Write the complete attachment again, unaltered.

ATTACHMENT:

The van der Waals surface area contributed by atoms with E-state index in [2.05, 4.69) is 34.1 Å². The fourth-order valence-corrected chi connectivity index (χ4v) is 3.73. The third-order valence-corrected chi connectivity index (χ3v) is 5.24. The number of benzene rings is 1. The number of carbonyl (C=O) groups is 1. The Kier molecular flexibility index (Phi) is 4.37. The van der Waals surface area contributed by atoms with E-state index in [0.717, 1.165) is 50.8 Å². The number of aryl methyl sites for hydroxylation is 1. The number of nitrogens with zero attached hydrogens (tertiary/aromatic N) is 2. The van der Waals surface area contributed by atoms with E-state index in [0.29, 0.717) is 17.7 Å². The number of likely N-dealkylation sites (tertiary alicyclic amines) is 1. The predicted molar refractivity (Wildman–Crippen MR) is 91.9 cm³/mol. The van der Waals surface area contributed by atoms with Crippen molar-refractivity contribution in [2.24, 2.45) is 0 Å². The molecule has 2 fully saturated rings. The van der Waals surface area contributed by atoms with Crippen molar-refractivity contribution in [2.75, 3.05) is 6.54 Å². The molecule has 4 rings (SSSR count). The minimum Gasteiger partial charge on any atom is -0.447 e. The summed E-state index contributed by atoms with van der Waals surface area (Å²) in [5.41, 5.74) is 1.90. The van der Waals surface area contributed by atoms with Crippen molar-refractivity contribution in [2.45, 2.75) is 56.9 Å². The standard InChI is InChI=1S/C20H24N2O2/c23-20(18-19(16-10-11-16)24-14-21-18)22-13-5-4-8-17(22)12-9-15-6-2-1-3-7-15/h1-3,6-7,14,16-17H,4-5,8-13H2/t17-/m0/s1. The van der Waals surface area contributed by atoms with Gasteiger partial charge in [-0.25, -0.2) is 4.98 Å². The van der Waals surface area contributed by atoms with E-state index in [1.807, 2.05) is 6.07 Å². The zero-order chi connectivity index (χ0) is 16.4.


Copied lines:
The van der Waals surface area contributed by atoms with E-state index in [2.05, 4.69) is 34.1 Å². The fourth-order valence-corrected chi connectivity index (χ4v) is 3.73. The third-order valence-corrected chi connectivity index (χ3v) is 5.24. The number of benzene rings is 1. The number of carbonyl (C=O) groups is 1. The Kier molecular flexibility index (Phi) is 4.37. The van der Waals surface area contributed by atoms with E-state index in [0.717, 1.165) is 50.8 Å². The number of aryl methyl sites for hydroxylation is 1. The number of nitrogens with zero attached hydrogens (tertiary/aromatic N) is 2. The van der Waals surface area contributed by atoms with E-state index in [0.29, 0.717) is 17.7 Å². The number of likely N-dealkylation sites (tertiary alicyclic amines) is 1. The predicted molar refractivity (Wildman–Crippen MR) is 91.9 cm³/mol. The van der Waals surface area contributed by atoms with Crippen molar-refractivity contribution in [2.24, 2.45) is 0 Å². The molecule has 2 fully saturated rings. The van der Waals surface area contributed by atoms with Crippen molar-refractivity contribution in [2.75, 3.05) is 6.54 Å². The molecule has 4 rings (SSSR count). The minimum Gasteiger partial charge on any atom is -0.447 e. The summed E-state index contributed by atoms with van der Waals surface area (Å²) in [5.41, 5.74) is 1.90. The van der Waals surface area contributed by atoms with Crippen molar-refractivity contribution in [2.45, 2.75) is 56.9 Å². The standard InChI is InChI=1S/C20H24N2O2/c23-20(18-19(16-10-11-16)24-14-21-18)22-13-5-4-8-17(22)12-9-15-6-2-1-3-7-15/h1-3,6-7,14,16-17H,4-5,8-13H2/t17-/m0/s1. The van der Waals surface area contributed by atoms with Gasteiger partial charge in [-0.25, -0.2) is 4.98 Å². The van der Waals surface area contributed by atoms with E-state index in [1.807, 2.05) is 6.07 Å². The zero-order chi connectivity index (χ0) is 16.4.